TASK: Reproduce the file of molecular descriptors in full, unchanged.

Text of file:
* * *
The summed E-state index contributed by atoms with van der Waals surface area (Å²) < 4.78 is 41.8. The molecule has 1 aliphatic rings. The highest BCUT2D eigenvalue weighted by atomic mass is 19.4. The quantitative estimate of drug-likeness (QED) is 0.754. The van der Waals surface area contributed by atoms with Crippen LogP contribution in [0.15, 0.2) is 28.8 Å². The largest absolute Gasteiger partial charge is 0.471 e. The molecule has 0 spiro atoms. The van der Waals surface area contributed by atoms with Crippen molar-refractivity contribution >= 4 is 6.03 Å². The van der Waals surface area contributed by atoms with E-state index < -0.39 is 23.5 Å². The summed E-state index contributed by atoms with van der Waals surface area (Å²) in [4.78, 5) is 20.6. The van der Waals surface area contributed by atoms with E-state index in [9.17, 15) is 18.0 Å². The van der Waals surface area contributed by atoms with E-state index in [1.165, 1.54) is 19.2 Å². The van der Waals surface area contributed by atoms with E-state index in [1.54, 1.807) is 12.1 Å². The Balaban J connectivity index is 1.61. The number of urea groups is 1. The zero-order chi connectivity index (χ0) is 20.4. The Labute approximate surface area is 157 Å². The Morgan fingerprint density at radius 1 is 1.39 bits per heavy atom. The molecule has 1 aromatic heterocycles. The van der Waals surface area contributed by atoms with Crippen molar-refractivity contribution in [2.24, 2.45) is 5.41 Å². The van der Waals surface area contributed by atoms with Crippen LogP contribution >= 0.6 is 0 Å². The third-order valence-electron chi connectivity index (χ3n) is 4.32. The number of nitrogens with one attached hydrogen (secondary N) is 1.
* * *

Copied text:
The summed E-state index contributed by atoms with van der Waals surface area (Å²) < 4.78 is 41.8. The molecule has 1 aliphatic rings. The highest BCUT2D eigenvalue weighted by atomic mass is 19.4. The quantitative estimate of drug-likeness (QED) is 0.754. The van der Waals surface area contributed by atoms with Crippen LogP contribution in [0.15, 0.2) is 28.8 Å². The largest absolute Gasteiger partial charge is 0.471 e. The molecule has 0 spiro atoms. The van der Waals surface area contributed by atoms with Crippen molar-refractivity contribution >= 4 is 6.03 Å². The van der Waals surface area contributed by atoms with E-state index < -0.39 is 23.5 Å². The summed E-state index contributed by atoms with van der Waals surface area (Å²) in [4.78, 5) is 20.6. The van der Waals surface area contributed by atoms with E-state index in [9.17, 15) is 18.0 Å². The van der Waals surface area contributed by atoms with E-state index in [1.165, 1.54) is 19.2 Å². The van der Waals surface area contributed by atoms with E-state index in [1.54, 1.807) is 12.1 Å². The Balaban J connectivity index is 1.61. The number of urea groups is 1. The zero-order chi connectivity index (χ0) is 20.4. The Labute approximate surface area is 157 Å². The Morgan fingerprint density at radius 1 is 1.39 bits per heavy atom. The molecule has 1 aromatic heterocycles. The van der Waals surface area contributed by atoms with Crippen molar-refractivity contribution in [2.24, 2.45) is 5.41 Å². The van der Waals surface area contributed by atoms with Crippen LogP contribution >= 0.6 is 0 Å². The third-order valence-electron chi connectivity index (χ3n) is 4.32. The number of nitrogens with one attached hydrogen (secondary N) is 1.